Mentors are totally necessary. Everyone would benefit from some detailed guidance on the nitty gritty details of running a business. Try Gail Barrington’s workshops (attended a few workshops per year). (If you are interested, here is a link to her AEA estudy). But like most people, I was just winging it and learning as I go.  It’s better to get going than to wait until you think you have it all figured out.

For those wondering how about the transition to a consultant, did you continue working at a 9-5 job until you became established?

“Yes! Most consultants start their side gigs while working a 9-5. The idea is ramp up the consulting as you do that – until you feel you are working two 9-5 jobs.”

Pricing, the tough but critical conversation…

#1 – do not work for free. Even for “exposure.” People can and should pay you for your expertise. Beginning consultants feel like they can’t charge until they get more experience but that’s just your imposter syndrome talking. Start charging.

People see more value in things that cost money. Do not undercut yourself. I made some early mistakes of charging too little and then those clients became repeat clients and they told their friends – which was great!  – except I had a lot of low paying work because I pitched too low to start. Protect yourself by using a contract.

How do you avoid being spread too thin?

– A giant whiteboard.

– Moved everything to the cloud, running notes, calls, planning, documents.

– Hired an assistant (should have done this sooner!).

How do you keep track of your progress during a project in order to ensure you are achieving the client’s objectives?

“It’s all in your head. If you can’t do that, you will not succeed as a consultant otherwise.” But we also use Slack to keep ourselves on track and on schedule. We also build in frequent check-ins with the client to make sure we are matching their vision.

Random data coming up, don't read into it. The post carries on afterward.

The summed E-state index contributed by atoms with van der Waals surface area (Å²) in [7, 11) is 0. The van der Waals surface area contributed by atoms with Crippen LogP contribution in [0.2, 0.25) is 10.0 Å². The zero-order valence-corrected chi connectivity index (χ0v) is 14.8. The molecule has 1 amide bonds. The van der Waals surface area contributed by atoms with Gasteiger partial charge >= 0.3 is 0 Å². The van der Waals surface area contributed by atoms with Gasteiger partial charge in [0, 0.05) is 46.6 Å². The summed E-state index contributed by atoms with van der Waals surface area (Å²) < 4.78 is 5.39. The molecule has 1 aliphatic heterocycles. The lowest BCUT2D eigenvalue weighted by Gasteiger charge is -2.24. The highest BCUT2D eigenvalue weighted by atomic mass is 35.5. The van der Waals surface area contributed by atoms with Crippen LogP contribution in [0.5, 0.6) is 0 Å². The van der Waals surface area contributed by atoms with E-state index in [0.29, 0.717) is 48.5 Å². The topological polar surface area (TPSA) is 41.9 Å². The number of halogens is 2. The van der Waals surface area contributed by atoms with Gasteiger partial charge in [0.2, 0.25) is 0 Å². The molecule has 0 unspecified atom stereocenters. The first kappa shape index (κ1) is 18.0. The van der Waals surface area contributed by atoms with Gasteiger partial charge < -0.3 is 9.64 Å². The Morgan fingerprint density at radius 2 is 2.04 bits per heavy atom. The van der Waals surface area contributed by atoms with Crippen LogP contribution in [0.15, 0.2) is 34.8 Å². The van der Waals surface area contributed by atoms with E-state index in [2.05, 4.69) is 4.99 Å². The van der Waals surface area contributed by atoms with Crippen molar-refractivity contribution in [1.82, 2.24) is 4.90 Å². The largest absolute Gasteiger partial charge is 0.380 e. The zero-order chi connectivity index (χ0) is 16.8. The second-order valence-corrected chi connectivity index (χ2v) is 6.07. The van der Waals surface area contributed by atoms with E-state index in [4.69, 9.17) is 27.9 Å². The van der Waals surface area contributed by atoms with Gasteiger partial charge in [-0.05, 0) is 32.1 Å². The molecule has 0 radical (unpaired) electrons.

Describe a time when you dealt with a difficult client. How did you make the relationship work?

“I have learned to avoid these clients by watching for red flags during the initial discussions. I actually keep a ‘Red Flag List’ that I continually update when I learn from my mistakes. One of my mentors passed on something her mentor told her: Projects should be ‘Fun, Lucrative, and No Assholes’ and this guidance has done me very well. But from time to time, difficult clients still happen. One recently kept sending my work for review by their Communications Officer – the same person who failed them so badly, that’s why they hired me in the first place. So, I had to say ‘This is why you hired me. This is my area of expertise. Your Communications Officer’s advice flies in the face of accepted best practice and peer-reviewed research.’”

How do you measure the success of a project?

“I usually contact clients 3-6 months after the contract is over to ask how things are going, do they need any momentum push, etc. That’s when I learn whether I was successful. But other times I learn through new ways, such as two clients who won awards for the report I worked with them on.”

Want more?!

If you are interested in learning more from Dr. Evergreen, check out what she has to say about marketing yourself as a public speaker. Also, make your way back here in a couple weeks when Ann Emery shares her advice!

“Expert” Photo by Rita Morais on Unsplash

How to Customize Colors in Tableau

How to Customize Colors in Tableau

Now you’ve got some fonts that aren’t basic, how about some custom colors? I really like matching my visualizations to my report, which is almost always based on the color scheme of the organization I’m working with. Let me tell you though, this can be a bit of a beast, so let’s get started.

First, identify the colors you want to use. I suggest Adobe Color, which will allow you to upload a photo and get HEX codes (along with complementary colors and other fun things). Of course, you might be lucky and already have your HEX codes available.

Next, you’ll need to determine whether you want to add a categorical, sequential, or diverging palette. I’ll show you categorical. You can add the others as needed using the same method.

With your HEX codes in hand, locate your Tableau Repository. Depending on where you installed this, it could take a minute. When you locate it, there will be a Preferences.tps you need to open in a text editing program.

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Now, get started with code. You want to add the following before copying anything into the text edit.

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You will need to copy the basic code down and insert your HEX codes. Tableau lists all the sets of you would possibly need here. Copy, paste, and customize.